Living in a world where we feel we must choose to either sacrifice our patients or ourselves perpetuates the unacceptable status quo currently embedded in the medical community. Here’s the important thing: When Dorothy opens the door, she finds more than a world of color. She finds those of good will who walk with her as she journeys down her yellow brick road. Let’s join hands so we can take care of both our patients and ourselves. Let’s travel to Oz together. If we do that we can eliminate the fallacy of either or thinking in physician health.
I wonder if any readers have struggled to take care of themselves?
I grew up watching Superman. Impressive man…leaping tall buildings and all that. Just the kinda thing a young kid wants to do. Fast forward. During my psychiatry residency, I was having periods of clinical depression. It was weird to awaken in the morning with endless loops of suicidal ideation in my head and then that afternoon, hospitalize patients with the very same symptoms. But, I told no one.
Stigma about professional consequences
Too many physicians living with psychiatric disorders shun treatment. They pay a terribly high price in morbidity and mortality. The rate of physician suicide is way high. We can understand how doctors avoid care given all the worries about professional consequences. Stigma against doctors is quite prevalent. Examples of professional consequences include collegial disapproval and concerns about the potential impact on medical licensure. These are the reasons that doctors eschew treatment, and these fears are real. Engaging in care and public disclosure are fraught with stigma. This stigma arises in a status quo of secrecy and silence deeply ingrained in the medical community.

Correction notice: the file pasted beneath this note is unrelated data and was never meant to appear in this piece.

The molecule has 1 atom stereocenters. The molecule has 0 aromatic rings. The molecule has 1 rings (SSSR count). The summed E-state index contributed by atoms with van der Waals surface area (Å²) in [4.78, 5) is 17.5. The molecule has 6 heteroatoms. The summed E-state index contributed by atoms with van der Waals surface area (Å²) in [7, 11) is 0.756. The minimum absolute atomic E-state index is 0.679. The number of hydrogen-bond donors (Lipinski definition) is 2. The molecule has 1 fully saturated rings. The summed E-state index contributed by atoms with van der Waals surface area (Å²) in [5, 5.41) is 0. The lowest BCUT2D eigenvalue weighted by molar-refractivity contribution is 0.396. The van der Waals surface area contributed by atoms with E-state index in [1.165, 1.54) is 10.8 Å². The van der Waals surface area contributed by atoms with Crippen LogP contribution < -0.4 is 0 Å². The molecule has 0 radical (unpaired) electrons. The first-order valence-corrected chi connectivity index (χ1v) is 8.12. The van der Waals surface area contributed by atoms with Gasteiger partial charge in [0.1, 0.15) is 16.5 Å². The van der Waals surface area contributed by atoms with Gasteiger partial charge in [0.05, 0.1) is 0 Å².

Our culture lauds physicians who are uber-competent and stoic. However, we expect practitioners to soldier on despite the unacceptably heavy burden they carry. Similarly, we like our doctors to stop speeding bullets. But the intense pressures to perform can have the unintended effect of battering the psyche. So, it can feel like kryptonite is all around us, every day. Because of this, many suffer in silence. “Physician, heal thyself” becomes advice unattainable. So, care givers have difficulty training our healing focus on ourselves and on our colleagues in need.
My antidote: humanity
Currently, doctors can disrupt this stasis of demoralizing shame and challenge the destructive, avoidant status quo. After many years of trying hard to be Superman, I have finally arrived at a place of acceptance and well being. I found a way to navigate a pathway from being a care giver to becoming a care receiver. I did this by recognizing and integrating a healthier and humane inner story line.
My humanity became the essential vehicle for my recovery. So, mine is a story of success and provides a template for other doctors. It’s also a template for anyone who remains locked in the grips of untreated psychiatric disorders. I created a pathway to wellness and leaping tall buildings and to stopping speeding bullets What exactly the opposite of what I needed to do.
Do you have a Superman story? Let me know
If you are a doctor and would be interested in knowing what i would say to you, please click here